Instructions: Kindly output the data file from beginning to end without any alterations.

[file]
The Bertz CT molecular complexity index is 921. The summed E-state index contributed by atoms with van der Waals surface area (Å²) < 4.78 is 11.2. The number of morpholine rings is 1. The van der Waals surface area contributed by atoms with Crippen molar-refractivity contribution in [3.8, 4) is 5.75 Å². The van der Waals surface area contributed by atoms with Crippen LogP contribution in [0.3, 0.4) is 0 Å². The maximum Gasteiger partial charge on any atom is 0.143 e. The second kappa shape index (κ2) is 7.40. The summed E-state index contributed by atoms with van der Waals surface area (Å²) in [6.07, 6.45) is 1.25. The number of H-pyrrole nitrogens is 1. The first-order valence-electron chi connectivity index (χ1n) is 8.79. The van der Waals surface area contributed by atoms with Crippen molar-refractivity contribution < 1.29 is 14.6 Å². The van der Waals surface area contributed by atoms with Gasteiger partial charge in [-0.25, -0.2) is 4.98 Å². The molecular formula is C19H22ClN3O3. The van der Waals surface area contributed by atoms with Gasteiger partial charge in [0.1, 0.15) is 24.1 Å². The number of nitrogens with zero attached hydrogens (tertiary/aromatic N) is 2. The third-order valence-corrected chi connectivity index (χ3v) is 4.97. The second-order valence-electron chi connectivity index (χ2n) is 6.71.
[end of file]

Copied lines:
The Bertz CT molecular complexity index is 921. The summed E-state index contributed by atoms with van der Waals surface area (Å²) < 4.78 is 11.2. The number of morpholine rings is 1. The van der Waals surface area contributed by atoms with Crippen molar-refractivity contribution in [3.8, 4) is 5.75 Å². The van der Waals surface area contributed by atoms with Crippen LogP contribution in [0.3, 0.4) is 0 Å². The maximum Gasteiger partial charge on any atom is 0.143 e. The second kappa shape index (κ2) is 7.40. The summed E-state index contributed by atoms with van der Waals surface area (Å²) in [6.07, 6.45) is 1.25. The number of H-pyrrole nitrogens is 1. The first-order valence-electron chi connectivity index (χ1n) is 8.79. The van der Waals surface area contributed by atoms with Crippen molar-refractivity contribution < 1.29 is 14.6 Å². The van der Waals surface area contributed by atoms with Gasteiger partial charge in [-0.25, -0.2) is 4.98 Å². The molecular formula is C19H22ClN3O3. The van der Waals surface area contributed by atoms with Gasteiger partial charge in [0.1, 0.15) is 24.1 Å². The number of nitrogens with zero attached hydrogens (tertiary/aromatic N) is 2. The third-order valence-corrected chi connectivity index (χ3v) is 4.97. The second-order valence-electron chi connectivity index (χ2n) is 6.71.